Each year, UNICEF releases a report on the State of the World’s Children, and this year, its focus was The Changing Face of Malnutrition. This report highlights the global challenges of undernutrition, hidden hunger, and overweight—challenges recognized by our field, as seen in ACM’s Good to Grow! initiative and our 2010 publication, Healthy Kids, Healthy Museums.
In the nine years since ACM published Healthy Kids, Healthy Museums, the children’s museum field has only grown its role of using play to promote healthy communities around the world. On November 20, World Children’s Day, we’re taking a look at how children’s museums address the issue of healthy nutrition through programming and exhibits. From teaching gardens to grocery store exhibits to partnerships with local universities, the examples below offer just a few highlights of how children’s museums support healthy habits in joyful ways.
Omaha Children’s Museum (NE)’s Kitchen ABCs program teaches young children how to prepare recipes using healthy ingredients. Education staff use recipes that introduce children to ingredients they might not have tried yet, like sunflower butter, spinach, and zucchini. Kids get to pick out their aprons, decorate their own chef’s hat, and use real (kid-sized and kid-friendly) kitchen tools.
An upcoming exhibit at the Children’s Museum of the Arts (New York, NY) called Love Crickets, Save the Planet will foster a new understanding of how our food factors into a larger system. Artists Jude Tallichet and Adam Chad Brody were guided by the belief that it’s vital to expose young people to the idea that bugs are not pests—rather, they are an essential part of our ecosystem and food systems.
In the summer months, Above & Beyond Children’s Museum (Sheboygan, WI) offers the Eat, Play, Grow program in its garden space every Wednesday, coinciding with the local farmers market one block away. Inside the museum, the permanent Festival Foods Fresh Market exhibit features food toys that align with real foods found at the farmers market.
Good Food for You, a new school outreach program offered by The Magic House, St. Louis Children’s Museum (MO), promotes healthy decision-making through four portable interactive environments: a grocery store, farmers market, restaurant and home kitchen. The program aligns with school health and wellness policies and meets state guidelines for nutrition education grade-level expectations.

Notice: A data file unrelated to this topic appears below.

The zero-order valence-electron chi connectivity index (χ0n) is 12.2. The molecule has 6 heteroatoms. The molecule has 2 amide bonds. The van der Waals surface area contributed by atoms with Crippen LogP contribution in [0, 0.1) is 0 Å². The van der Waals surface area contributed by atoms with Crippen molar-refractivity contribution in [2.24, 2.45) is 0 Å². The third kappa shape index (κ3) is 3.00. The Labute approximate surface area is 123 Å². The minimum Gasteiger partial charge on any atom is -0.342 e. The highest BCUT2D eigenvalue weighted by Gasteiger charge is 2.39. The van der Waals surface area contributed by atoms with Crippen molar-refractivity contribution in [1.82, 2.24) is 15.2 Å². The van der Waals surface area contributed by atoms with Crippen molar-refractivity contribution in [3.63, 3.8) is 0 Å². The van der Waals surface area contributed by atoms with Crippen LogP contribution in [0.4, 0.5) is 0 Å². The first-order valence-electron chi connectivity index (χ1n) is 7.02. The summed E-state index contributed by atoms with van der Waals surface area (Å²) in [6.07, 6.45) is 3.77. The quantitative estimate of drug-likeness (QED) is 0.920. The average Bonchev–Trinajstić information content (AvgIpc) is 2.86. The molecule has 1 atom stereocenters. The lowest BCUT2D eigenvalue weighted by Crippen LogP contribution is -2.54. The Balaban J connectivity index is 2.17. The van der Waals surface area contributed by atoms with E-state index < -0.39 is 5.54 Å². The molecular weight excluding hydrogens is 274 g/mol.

The Balanced Diet exhibit at the Museum of Discovery (Little Rock, AR) features a variety of foods, such as fruits, vegetables, candy, fried foods, etc. as weighted blocks. Guests choose the blocks of their choice and place them on a seesaw scale with the goal of balancing it—demonstrating how we need more fruits, vegetables, and whole grains than we do sugary or high fat foods.
In the new Let’s Get Cooking Lab at the Children’s Museum of Eau Claire (WI), kids and their grownups cook real food, using real cooking tools, and prepare it in a real test kitchen. This space is phase one of the museum’s new Eat! Move! Live! exhibit. Phases two and three include the forthcoming Rocket Park and Shape Up fitness trail.
As part of the Kroger Zero Hunger Zero Waste movement, Imagine Children’s Museum (Everett, WA) highlights ways to avoid food waste during events on Earth Day and World Food Day. Activities include dehydrating, canning, re-rooting vegetables, and using refrigerator leftovers to make a “scrap” soup. The museum aims to make its nutrition programs and events fun and engaging, so that families don’t feel they are being judged—instead sending them away with something to think about that may encourage them to change just one thing.
Children’s Museum of Atlanta (GA) offers the Eat a Georgia Rainbow program every Sunday. Visitors join the museum’s Imaginators in a scavenger hunt plus a cold cooking activity, featuring fruits and vegetables that can be harvested in Georgia throughout the year.
At The Teaching Kitchen at the Children’s Museum of Denver at Marsico Campus (CO), in-house chefs inspire guests to think differently about food, combining fresh, nutritious ingredients and kid-friendly recipes and tools. Cooking class participants experience an array of recipes centered on a monthly theme, including pear slaw, peach pie pancakes, fall spiced hummus, and strawberry bruschetta.